What does one do after a series of mezcal road trips and the accumulation of multiple bottles of mezcal, especially when there is no way you can transport them all back to the US?
This was my dilemma each day as I gazed upon 12 bottles sitting on my kitchen counter, labeled with masking tape as to type and where they were from.
Prompted by a visit of friends (and fellow Mezcalistas blogger Max) from San Francisco, José Luis (chef extraordinaire) and I talked about doing a pop-up restaurant at my apartment complex. The idea was to create a mezcal pairing menu and come up with a five-course menu. This of course meant having to set aside an afternoon of tasting and comparison to figure out what would enhance what flavor, what the order of tasting should be and how to make it all happen.
Pairing food with mezcal can be tricky – do you want the food to enhance the mezcal, or vice versa? Do you want to start with the strongest mezcal and then move to the smoothest? How do you keep one flavor from overpowering another? Or is it best to stick with the aperativo/digestivo model and just drink beer with the meal? Can you keep your audience from getting completely drunk so that they can enjoy the full range of gustatory sensations?
These were the questions that José Luis and I tossed around as we tasted and re-tasted the various mezcals. We also wanted to create a food menu that built on each flavor and used a basic foundation (i.e. a fish broth) through out the meal. As the afternoon and tasting progressed our ambitions only grew: Eventually we managed to figure out a sustainable path to world peace, the silver bullet for reinvigorating the Mexican economy and how overhaul the local food system. Someday we’ll remember the solutions.
The next day, I was sent to the market to procure the herbs and greens for the meal – a daunting task as I had no idea what much of the stuff was and could only go by smells, and that very important question – can you eat this. While I was sent on this task, José Luis completely re-vamped the menu, based on what was available at the market, and well, his own change of mind. This also meant a last minute scramble to re-pair the mezcals with the new menu.
So, 10 strangers sat around a large table, with an incredibly eclectic mix of tableware, glasses, and chairs borrowed from various neighbors. Everyone got to know one another, something made easier by the eclectic mix of personalities, and of course the mezcal.
We dined on a salad made from herbs and verdologa and purple tomatillos with a chapulin dressing (paired with the Espadin from San Dionisio), shrimp agua chile (a ceviche) with pomegranate (paired with a tobaciche from Chichicapam), fish roasted in a chile guajillo and hierba santa infused broth (paired with a Mexicano from Chichicapam), a shrimp mole that had us all licking the plates (originally paired with a tobaciche/tobala blend, but then we brought back the espadin) and a dessert of basil infused cream with strawberries (paired with a tobala.) It was divine, and a giant success.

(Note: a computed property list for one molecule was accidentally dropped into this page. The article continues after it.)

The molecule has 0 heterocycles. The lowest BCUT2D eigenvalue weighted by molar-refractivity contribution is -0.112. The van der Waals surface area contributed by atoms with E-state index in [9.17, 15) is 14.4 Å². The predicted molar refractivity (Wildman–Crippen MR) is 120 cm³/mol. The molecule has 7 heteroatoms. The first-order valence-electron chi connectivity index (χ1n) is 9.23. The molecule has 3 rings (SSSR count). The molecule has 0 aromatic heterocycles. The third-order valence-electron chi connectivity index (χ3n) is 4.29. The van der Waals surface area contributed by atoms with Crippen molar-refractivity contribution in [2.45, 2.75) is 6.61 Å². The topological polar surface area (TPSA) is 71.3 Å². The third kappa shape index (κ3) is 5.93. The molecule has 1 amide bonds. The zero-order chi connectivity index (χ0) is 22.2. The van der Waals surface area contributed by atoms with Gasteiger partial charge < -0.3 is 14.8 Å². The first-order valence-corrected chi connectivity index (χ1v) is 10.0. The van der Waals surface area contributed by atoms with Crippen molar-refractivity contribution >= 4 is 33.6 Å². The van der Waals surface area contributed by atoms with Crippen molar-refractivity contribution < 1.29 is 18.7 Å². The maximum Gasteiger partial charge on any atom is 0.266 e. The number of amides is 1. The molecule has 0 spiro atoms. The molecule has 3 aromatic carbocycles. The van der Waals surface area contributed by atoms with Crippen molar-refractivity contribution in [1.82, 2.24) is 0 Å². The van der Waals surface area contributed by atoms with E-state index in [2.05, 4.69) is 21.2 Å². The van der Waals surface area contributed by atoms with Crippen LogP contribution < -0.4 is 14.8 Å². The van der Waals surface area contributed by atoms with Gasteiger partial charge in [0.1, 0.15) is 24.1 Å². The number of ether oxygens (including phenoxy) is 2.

As for what worked? As with any food and liquor pairing certain details are lost to the experience but my notes show that:
1. The espadin worked with the salad because it helped balance out the strong herbal flavor of the greens with its clean, strong flavor and worked well as a palate cleanser for the next course.
2. The ceviche with the tobaciche worked well together because the lime and heat of the chile balanced with the earthy pepper of the mezcal.
3. To be honest, by the time we got to the fish course, I was a bit tipsy from the previous mezcals and forgot to take down comments. I think the fish and the broth were so fantastic that nothing else really mattered.
4. We switched back to the espadin with the mole because it had a softer flavor and didn’t overpower the mole like the blend did. Also, I think we really liked this mezcal and wanted to go back to it.
5. The cream with the tobala because it was so smooth and played on the sweet of the dessert. and ending a meal with tobala is always a good choice 🙂
We’re going to keep on working on the food pairing question because Max and I have experienced many great pairings and a few that were rather plain. Traditionally mezcal is served with orange slices and chile gusano salt to give it a sweet and spicy foil. But we think that the range of certain mezcals is much wider. Stay tuned for reports about future tastings.